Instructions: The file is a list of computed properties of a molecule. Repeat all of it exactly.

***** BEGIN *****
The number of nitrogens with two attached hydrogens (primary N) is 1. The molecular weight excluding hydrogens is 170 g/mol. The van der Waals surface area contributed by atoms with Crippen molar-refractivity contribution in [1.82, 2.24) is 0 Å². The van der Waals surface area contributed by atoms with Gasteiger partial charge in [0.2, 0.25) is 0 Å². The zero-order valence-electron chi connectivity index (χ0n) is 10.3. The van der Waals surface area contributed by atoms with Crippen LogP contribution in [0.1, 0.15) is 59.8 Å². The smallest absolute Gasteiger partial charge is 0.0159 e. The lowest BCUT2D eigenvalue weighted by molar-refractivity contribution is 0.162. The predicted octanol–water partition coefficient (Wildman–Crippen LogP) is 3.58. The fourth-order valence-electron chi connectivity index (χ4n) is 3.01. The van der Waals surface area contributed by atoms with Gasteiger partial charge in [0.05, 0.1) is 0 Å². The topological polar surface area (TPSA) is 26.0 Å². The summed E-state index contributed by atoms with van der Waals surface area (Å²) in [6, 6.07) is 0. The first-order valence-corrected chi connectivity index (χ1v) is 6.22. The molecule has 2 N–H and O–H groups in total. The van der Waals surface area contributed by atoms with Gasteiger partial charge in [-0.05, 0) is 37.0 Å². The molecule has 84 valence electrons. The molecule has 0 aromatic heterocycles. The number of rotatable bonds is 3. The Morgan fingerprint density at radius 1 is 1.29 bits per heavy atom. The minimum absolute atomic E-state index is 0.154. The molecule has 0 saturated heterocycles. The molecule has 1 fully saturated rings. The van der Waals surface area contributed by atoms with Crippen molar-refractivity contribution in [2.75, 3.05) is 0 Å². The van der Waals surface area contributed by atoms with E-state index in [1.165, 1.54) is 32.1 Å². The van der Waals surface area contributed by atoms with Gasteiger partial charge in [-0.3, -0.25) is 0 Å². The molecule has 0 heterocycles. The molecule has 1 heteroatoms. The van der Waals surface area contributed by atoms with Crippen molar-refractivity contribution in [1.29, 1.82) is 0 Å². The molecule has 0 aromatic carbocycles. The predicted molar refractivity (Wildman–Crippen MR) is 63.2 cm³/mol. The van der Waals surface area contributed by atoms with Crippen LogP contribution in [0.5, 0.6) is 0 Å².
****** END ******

The number of nitrogens with two attached hydrogens (primary N) is 1. The molecular weight excluding hydrogens is 170 g/mol. The van der Waals surface area contributed by atoms with Crippen molar-refractivity contribution in [1.82, 2.24) is 0 Å². The van der Waals surface area contributed by atoms with Gasteiger partial charge in [0.2, 0.25) is 0 Å². The zero-order valence-electron chi connectivity index (χ0n) is 10.3. The van der Waals surface area contributed by atoms with Crippen LogP contribution in [0.1, 0.15) is 59.8 Å². The smallest absolute Gasteiger partial charge is 0.0159 e. The lowest BCUT2D eigenvalue weighted by molar-refractivity contribution is 0.162. The predicted octanol–water partition coefficient (Wildman–Crippen LogP) is 3.58. The fourth-order valence-electron chi connectivity index (χ4n) is 3.01. The van der Waals surface area contributed by atoms with Gasteiger partial charge in [0.05, 0.1) is 0 Å². The topological polar surface area (TPSA) is 26.0 Å². The summed E-state index contributed by atoms with van der Waals surface area (Å²) in [6, 6.07) is 0. The first-order valence-corrected chi connectivity index (χ1v) is 6.22. The molecule has 2 N–H and O–H groups in total. The van der Waals surface area contributed by atoms with Gasteiger partial charge in [-0.05, 0) is 37.0 Å². The molecule has 84 valence electrons. The molecule has 0 aromatic heterocycles. The number of rotatable bonds is 3. The Morgan fingerprint density at radius 1 is 1.29 bits per heavy atom. The minimum absolute atomic E-state index is 0.154. The molecule has 0 saturated heterocycles. The molecule has 1 fully saturated rings. The van der Waals surface area contributed by atoms with Crippen molar-refractivity contribution in [2.75, 3.05) is 0 Å². The van der Waals surface area contributed by atoms with E-state index in [1.165, 1.54) is 32.1 Å². The van der Waals surface area contributed by atoms with Gasteiger partial charge in [-0.3, -0.25) is 0 Å². The molecule has 0 heterocycles. The molecule has 1 heteroatoms. The van der Waals surface area contributed by atoms with Crippen molar-refractivity contribution in [1.29, 1.82) is 0 Å². The molecule has 0 aromatic carbocycles. The predicted molar refractivity (Wildman–Crippen MR) is 63.2 cm³/mol. The van der Waals surface area contributed by atoms with Crippen LogP contribution in [0.5, 0.6) is 0 Å².